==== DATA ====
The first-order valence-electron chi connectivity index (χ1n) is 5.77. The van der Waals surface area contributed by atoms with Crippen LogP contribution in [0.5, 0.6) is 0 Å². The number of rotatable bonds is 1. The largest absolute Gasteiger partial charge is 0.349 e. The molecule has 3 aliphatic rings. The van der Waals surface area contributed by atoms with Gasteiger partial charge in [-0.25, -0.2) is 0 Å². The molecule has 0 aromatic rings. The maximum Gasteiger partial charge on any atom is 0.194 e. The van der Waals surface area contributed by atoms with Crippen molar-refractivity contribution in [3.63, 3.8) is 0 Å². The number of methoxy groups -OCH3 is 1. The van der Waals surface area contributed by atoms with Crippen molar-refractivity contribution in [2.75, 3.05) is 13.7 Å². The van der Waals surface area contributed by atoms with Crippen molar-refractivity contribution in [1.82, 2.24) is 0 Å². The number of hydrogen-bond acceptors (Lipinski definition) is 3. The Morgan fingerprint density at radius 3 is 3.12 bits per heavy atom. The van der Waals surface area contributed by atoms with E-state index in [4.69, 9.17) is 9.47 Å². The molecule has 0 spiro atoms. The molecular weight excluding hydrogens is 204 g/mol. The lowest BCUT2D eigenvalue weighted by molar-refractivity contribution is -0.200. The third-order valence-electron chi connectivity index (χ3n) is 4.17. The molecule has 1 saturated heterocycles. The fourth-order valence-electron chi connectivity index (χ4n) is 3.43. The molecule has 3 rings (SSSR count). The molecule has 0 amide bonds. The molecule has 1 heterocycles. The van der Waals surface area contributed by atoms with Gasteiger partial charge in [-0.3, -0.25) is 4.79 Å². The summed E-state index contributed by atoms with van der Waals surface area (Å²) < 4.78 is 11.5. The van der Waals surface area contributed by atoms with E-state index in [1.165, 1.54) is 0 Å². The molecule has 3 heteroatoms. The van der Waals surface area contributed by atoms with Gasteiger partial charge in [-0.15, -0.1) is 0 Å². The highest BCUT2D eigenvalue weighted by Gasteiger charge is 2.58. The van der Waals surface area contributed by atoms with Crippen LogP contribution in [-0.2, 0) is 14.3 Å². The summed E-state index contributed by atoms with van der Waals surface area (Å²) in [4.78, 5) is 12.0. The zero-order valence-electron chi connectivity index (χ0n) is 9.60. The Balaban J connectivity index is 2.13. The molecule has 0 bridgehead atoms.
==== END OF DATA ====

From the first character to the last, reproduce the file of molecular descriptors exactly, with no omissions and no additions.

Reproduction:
The first-order valence-electron chi connectivity index (χ1n) is 5.77. The van der Waals surface area contributed by atoms with Crippen LogP contribution in [0.5, 0.6) is 0 Å². The number of rotatable bonds is 1. The largest absolute Gasteiger partial charge is 0.349 e. The molecule has 3 aliphatic rings. The van der Waals surface area contributed by atoms with Gasteiger partial charge in [-0.25, -0.2) is 0 Å². The molecule has 0 aromatic rings. The maximum Gasteiger partial charge on any atom is 0.194 e. The van der Waals surface area contributed by atoms with Crippen molar-refractivity contribution in [3.63, 3.8) is 0 Å². The number of methoxy groups -OCH3 is 1. The van der Waals surface area contributed by atoms with Crippen molar-refractivity contribution in [2.75, 3.05) is 13.7 Å². The van der Waals surface area contributed by atoms with Crippen molar-refractivity contribution in [1.82, 2.24) is 0 Å². The number of hydrogen-bond acceptors (Lipinski definition) is 3. The Morgan fingerprint density at radius 3 is 3.12 bits per heavy atom. The van der Waals surface area contributed by atoms with E-state index in [4.69, 9.17) is 9.47 Å². The molecule has 0 spiro atoms. The molecular weight excluding hydrogens is 204 g/mol. The lowest BCUT2D eigenvalue weighted by molar-refractivity contribution is -0.200. The third-order valence-electron chi connectivity index (χ3n) is 4.17. The molecule has 1 saturated heterocycles. The fourth-order valence-electron chi connectivity index (χ4n) is 3.43. The molecule has 3 rings (SSSR count). The molecule has 0 amide bonds. The molecule has 1 heterocycles. The van der Waals surface area contributed by atoms with Gasteiger partial charge in [-0.3, -0.25) is 4.79 Å². The summed E-state index contributed by atoms with van der Waals surface area (Å²) < 4.78 is 11.5. The van der Waals surface area contributed by atoms with E-state index in [1.165, 1.54) is 0 Å². The molecule has 3 heteroatoms. The van der Waals surface area contributed by atoms with Gasteiger partial charge in [-0.15, -0.1) is 0 Å². The highest BCUT2D eigenvalue weighted by Gasteiger charge is 2.58. The van der Waals surface area contributed by atoms with Crippen LogP contribution in [-0.2, 0) is 14.3 Å². The summed E-state index contributed by atoms with van der Waals surface area (Å²) in [4.78, 5) is 12.0. The zero-order valence-electron chi connectivity index (χ0n) is 9.60. The Balaban J connectivity index is 2.13. The molecule has 0 bridgehead atoms.